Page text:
Gluten provides structure and chewiness, but it's also the only way to create light, airy baked goods. That's because without gluten, breads won't rise. This is why, if you've ever tried gluten-free breads, they're so heavy and dense. They're really just lumps of starch. Read more about gluten.

Also, here's more about flour and baking: Connect with Me: Google+ | Facebook | Twitter | Pinterest

Video: Cuts of Pork

Wednesday April 30, 2014
Pork is the most popular meat on the planet, and with good reason: juicy, flavorful and versatile, what's not to love?
Cuts of pork: pork primal cuts
Video: Cuts of pork.

Pork is divided into large sections called primal cuts. Pork primal cuts have all kinds of peculiar names, like the Boston butt, which is nowhere near the butt, and the picnic shoulder, which you would never bring to a picnic. These primals are then broken down further into individual retail cuts — the roasts and chops you buy at the store.

Anyway, here's a great video that illustrates the various pork primal cuts, including where each one comes from, along with some ideas for how to prepare each one. You'll even find out what to do with the head. And here's more about cooking pork: Connect with Me: Google+ | Facebook | Twitter | Pinterest

What is Quinoa?

Monday April 28, 2014
We eat a lot of quinoa at my house, and we also enjoy trying out various products made with quinoa, like quinoa pasta and quinoa flakes. So we bought some quinoa cookies last week, and on the back of the box I read this surprising statement:
Quinoa Salad Recipe
Quinoa salad recipe.
Photo © Danilo Alfaro

"More precious than gold, this powerhouse grain has now been re-discovered by the world marketplace because of its delicious flavor and high nutritional value."

Now, a pound of quinoa will set you back about five bucks, while the price of gold is currently around $1,300 an ounce. Thus, quinoa is demonstrably not more precious than gold. I'm not sure why they even brought gold into it. I mean, while they're just making stuff up, why not platinum? Diamonds? Bitcoins?

On another occasion, I noticed that the cooking instructions on a package of quinoa would, if followed, produce a soggy and altogether dreadful mass of mush. Which is surprising, because the correct method is really simple, and after all, quinoa's been around for 5,000 years, so it's not like no one's had a chance to perfect the recipe.

Anyway, if you want to know all about quinoa, including the right way to cook it so that it turns out light, fluffy and slightly crunchy, see: What is Quinoa?

Also see: Connect with Me: Google+ | Facebook | Twitter | Pinterest

Two French Classics

Monday April 21, 2014
Here are a couple of French classics: Beef Bourguignon and Steak au Poivre. They might sound fancy, and they are definitely impressive dishes to serve, but they're relatively simple to make.
Beef Bourguignon
Beef Bourguignon.

Beef Bourguignon is a rustic beef dish made by braising beef in red wine and beef stock, along with button mushrooms and pearl onions. The traditional wine is Burgundy, which is where the dish gets its name.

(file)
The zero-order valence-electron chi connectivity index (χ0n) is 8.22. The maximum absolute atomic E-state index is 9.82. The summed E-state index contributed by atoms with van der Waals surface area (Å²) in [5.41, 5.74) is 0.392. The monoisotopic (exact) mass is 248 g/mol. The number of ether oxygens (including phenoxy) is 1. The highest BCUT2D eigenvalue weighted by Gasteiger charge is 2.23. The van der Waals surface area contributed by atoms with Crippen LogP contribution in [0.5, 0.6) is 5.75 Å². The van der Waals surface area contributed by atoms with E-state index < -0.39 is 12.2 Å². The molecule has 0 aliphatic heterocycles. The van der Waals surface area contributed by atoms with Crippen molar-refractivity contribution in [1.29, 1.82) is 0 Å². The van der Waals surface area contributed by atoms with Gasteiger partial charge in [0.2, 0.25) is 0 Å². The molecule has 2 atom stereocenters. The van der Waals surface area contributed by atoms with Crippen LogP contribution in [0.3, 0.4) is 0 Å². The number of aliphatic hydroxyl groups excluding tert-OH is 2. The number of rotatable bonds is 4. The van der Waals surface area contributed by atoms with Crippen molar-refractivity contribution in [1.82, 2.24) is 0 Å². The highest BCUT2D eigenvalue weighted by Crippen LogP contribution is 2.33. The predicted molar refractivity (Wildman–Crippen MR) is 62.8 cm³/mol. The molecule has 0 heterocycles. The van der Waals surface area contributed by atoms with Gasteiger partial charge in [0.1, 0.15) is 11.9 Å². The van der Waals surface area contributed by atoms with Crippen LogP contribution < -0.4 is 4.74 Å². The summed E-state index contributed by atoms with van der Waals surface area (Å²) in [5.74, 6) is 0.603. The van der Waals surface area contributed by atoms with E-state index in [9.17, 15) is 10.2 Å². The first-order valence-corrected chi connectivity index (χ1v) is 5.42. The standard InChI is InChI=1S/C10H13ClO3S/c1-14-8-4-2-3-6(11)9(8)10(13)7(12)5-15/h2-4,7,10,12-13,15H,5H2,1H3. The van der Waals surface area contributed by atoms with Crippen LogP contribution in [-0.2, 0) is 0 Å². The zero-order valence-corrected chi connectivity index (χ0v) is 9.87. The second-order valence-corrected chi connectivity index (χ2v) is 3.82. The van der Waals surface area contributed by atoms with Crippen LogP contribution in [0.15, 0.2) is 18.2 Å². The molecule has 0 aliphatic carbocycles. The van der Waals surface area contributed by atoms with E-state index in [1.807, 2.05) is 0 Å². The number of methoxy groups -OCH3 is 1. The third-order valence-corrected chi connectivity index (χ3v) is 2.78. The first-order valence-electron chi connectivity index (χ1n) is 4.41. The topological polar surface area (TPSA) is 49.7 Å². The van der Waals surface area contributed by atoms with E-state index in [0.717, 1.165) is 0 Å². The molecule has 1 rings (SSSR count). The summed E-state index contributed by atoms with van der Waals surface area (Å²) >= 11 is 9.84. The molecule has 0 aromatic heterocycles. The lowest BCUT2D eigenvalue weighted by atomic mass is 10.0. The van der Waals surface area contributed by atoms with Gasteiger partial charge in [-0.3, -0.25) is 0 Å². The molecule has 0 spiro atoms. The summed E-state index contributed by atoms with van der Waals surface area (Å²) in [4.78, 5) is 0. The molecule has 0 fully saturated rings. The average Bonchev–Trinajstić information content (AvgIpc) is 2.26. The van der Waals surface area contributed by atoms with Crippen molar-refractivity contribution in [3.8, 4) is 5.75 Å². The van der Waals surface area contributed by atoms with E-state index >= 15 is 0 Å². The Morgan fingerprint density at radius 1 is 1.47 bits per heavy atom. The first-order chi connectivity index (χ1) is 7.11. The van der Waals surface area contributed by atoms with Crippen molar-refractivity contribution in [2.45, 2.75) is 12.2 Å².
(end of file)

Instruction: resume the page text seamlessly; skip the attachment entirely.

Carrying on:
Steak au poivre
Steak au poivre.

Steak au poivre is another bistro classic in which a steak is crusted with cracked black peppercorns and then pan-fried in butter and served with a creamy sauce flavored with cognac.

Check out the recipes for Beef Bourguignon and Steak au Poivre. And here's more about cooking meat: Connect with Me: Google+ | Facebook | Twitter | Pinterest

How to Hard Boil Eggs

Friday April 18, 2014
Easter is the number-one hard-boiled egg holiday of the year. What turkey is to Thanksgiving, hard-boiled eggs are to Easter. (To be sure, plenty of people serve a roasted turkey for Easter, but that's another story.)
How to Hard Boil Eggs
How to Hard Boil Eggs
Photo © Danilo Alfaro

Hard boiled egg are used in all kinds of recipes, like in salads or sandwiches, and they're a nearly perfect snack on their own. Unfortunately, making hard boiled eggs is one of those obscure skills that few people seem to have mastered. How long do I boil it? Do I start with cold water, or do I boil the water first and then drop in the egg? And why are they so hard to peel?

Fear not, faithful reader. I've got a simple technique that will help you make a perfect hard boiled egg every time.

One thing to know about a good hard boiled egg is that you should never see a greenish ring around the yolk when you cut it open. When you see that it means the egg is overcooked. It's the sulfur in the egg that causes that greenish hue, and it appears when the egg has been overheated because it was boiled for too long. It doesn't smell amazing, either, as you've no doubt experienced at one time or another. With this technique, you can say goodbye to those greenish, overcooked egg yolks.

As for boiled eggs being hard to peel, that's a function of how fresh the egg is, not how you cook it. Fresher eggs will be harder to peel. So if you've got some older eggs in your fridge, those would be a better choice for making hard boiled eggs than ones you just grabbed from the henhouse. Check out: How to Hard Boil Eggs.

(Oh, and about that roasted turkey. Check out this roast turkey breast.)

Finally, here are a few more articles to help with your Easter preparations: Connect with Me: Google+ | Facebook | Twitter | Pinterest